Developers will get the opportunity to create their own hosted versions of Second Life after its maker Linden Lab announced plans to take the 3D virtual world open-source.
The San Francisco company last night released a version of the software used to access the environment that can be modified by its users under a GNU Public Licence. This means the many SL denizens who have already tinkered with the client through scripts can now help keep SL popular if its population spikes from recent media adulation wane this year.
But chief technology officer Cory Ondrejka also announced Linden would release open-source versions of the server software which houses the immersive world's underlying grid.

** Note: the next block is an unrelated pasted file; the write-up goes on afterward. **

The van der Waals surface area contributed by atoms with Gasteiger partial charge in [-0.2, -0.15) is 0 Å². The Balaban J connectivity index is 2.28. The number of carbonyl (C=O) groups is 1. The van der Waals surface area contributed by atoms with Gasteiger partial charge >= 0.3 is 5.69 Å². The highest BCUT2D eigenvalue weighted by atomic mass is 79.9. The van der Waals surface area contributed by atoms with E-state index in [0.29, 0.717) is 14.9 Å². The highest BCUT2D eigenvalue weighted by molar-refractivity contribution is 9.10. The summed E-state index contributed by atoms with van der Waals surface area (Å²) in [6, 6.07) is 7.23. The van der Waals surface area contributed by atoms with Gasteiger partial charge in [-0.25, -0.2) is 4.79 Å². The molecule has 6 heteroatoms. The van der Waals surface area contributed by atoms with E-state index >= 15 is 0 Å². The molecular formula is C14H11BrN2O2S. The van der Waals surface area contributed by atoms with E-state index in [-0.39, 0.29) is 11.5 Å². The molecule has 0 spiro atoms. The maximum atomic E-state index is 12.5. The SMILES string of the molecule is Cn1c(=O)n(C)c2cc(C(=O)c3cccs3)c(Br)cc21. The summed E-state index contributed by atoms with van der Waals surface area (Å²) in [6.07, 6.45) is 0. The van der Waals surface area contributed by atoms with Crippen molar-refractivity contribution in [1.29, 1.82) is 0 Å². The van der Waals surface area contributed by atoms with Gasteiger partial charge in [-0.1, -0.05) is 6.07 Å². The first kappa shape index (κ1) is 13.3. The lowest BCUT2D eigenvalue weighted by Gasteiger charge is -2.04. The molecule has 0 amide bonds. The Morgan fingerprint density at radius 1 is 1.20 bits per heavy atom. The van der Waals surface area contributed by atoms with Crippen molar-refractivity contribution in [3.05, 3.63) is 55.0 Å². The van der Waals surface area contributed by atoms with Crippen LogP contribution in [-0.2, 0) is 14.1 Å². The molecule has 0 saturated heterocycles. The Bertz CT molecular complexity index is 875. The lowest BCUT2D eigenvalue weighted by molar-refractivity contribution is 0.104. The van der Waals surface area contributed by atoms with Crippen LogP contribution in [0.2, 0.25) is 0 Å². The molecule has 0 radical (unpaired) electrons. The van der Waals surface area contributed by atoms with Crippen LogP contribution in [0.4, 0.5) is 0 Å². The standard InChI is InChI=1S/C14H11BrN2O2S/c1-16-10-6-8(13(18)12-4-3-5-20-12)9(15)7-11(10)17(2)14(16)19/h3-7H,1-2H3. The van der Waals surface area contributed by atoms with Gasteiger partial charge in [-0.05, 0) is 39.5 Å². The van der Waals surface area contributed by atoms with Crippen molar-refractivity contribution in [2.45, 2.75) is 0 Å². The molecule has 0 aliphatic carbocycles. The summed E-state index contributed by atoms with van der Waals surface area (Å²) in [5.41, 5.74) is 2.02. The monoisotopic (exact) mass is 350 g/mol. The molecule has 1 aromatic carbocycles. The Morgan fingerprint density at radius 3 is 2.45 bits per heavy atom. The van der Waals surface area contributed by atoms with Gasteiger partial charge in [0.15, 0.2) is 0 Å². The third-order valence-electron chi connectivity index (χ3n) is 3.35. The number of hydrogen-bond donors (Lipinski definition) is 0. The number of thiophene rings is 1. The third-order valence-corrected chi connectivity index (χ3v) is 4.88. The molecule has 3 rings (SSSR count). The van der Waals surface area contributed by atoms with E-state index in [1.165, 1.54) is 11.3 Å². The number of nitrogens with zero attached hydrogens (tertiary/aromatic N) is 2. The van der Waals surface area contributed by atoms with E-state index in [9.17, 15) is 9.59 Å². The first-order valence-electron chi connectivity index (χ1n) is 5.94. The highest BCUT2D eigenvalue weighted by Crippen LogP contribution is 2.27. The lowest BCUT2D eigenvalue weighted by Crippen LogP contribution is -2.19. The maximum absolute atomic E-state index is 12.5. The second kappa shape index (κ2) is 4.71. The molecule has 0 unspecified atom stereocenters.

That opens the possibility for companies and individuals to operate their own private Second Lives for intranets, communities, commerce or other activities. No availability date has yet been announced.
Ondrejka told CNET News.com there was a "lost list" of revenue opportunities Linden Labs could leverage in making both aspects of the software available in such a way, though some observers say it is easier to start an open-source project from scratch than it is to open up commercial software.